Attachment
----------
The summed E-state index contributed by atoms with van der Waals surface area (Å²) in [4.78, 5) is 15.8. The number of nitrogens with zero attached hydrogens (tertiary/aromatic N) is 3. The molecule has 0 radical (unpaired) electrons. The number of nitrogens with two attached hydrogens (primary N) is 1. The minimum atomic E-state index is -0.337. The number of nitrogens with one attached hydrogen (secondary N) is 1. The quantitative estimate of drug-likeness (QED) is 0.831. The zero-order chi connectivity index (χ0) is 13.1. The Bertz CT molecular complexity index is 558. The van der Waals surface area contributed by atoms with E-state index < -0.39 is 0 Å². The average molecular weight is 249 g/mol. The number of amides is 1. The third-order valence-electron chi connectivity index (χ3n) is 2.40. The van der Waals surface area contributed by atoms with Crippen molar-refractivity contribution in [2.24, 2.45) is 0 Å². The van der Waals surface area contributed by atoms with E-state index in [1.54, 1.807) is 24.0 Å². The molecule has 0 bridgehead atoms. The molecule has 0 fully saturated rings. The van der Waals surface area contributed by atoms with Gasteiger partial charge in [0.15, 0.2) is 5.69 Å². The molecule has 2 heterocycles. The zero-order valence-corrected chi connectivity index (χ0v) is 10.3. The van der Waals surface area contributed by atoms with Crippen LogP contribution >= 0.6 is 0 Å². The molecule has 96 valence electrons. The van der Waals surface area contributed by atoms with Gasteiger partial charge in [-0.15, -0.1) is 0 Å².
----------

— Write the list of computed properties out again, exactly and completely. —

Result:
The summed E-state index contributed by atoms with van der Waals surface area (Å²) in [4.78, 5) is 15.8. The number of nitrogens with zero attached hydrogens (tertiary/aromatic N) is 3. The molecule has 0 radical (unpaired) electrons. The number of nitrogens with two attached hydrogens (primary N) is 1. The minimum atomic E-state index is -0.337. The number of nitrogens with one attached hydrogen (secondary N) is 1. The quantitative estimate of drug-likeness (QED) is 0.831. The zero-order chi connectivity index (χ0) is 13.1. The Bertz CT molecular complexity index is 558. The van der Waals surface area contributed by atoms with E-state index < -0.39 is 0 Å². The average molecular weight is 249 g/mol. The number of amides is 1. The third-order valence-electron chi connectivity index (χ3n) is 2.40. The van der Waals surface area contributed by atoms with Crippen molar-refractivity contribution in [2.24, 2.45) is 0 Å². The van der Waals surface area contributed by atoms with E-state index in [1.54, 1.807) is 24.0 Å². The molecule has 0 bridgehead atoms. The molecule has 0 fully saturated rings. The van der Waals surface area contributed by atoms with Gasteiger partial charge in [0.15, 0.2) is 5.69 Å². The molecule has 2 heterocycles. The zero-order valence-corrected chi connectivity index (χ0v) is 10.3. The van der Waals surface area contributed by atoms with Crippen LogP contribution >= 0.6 is 0 Å². The molecule has 96 valence electrons. The van der Waals surface area contributed by atoms with Gasteiger partial charge in [-0.15, -0.1) is 0 Å².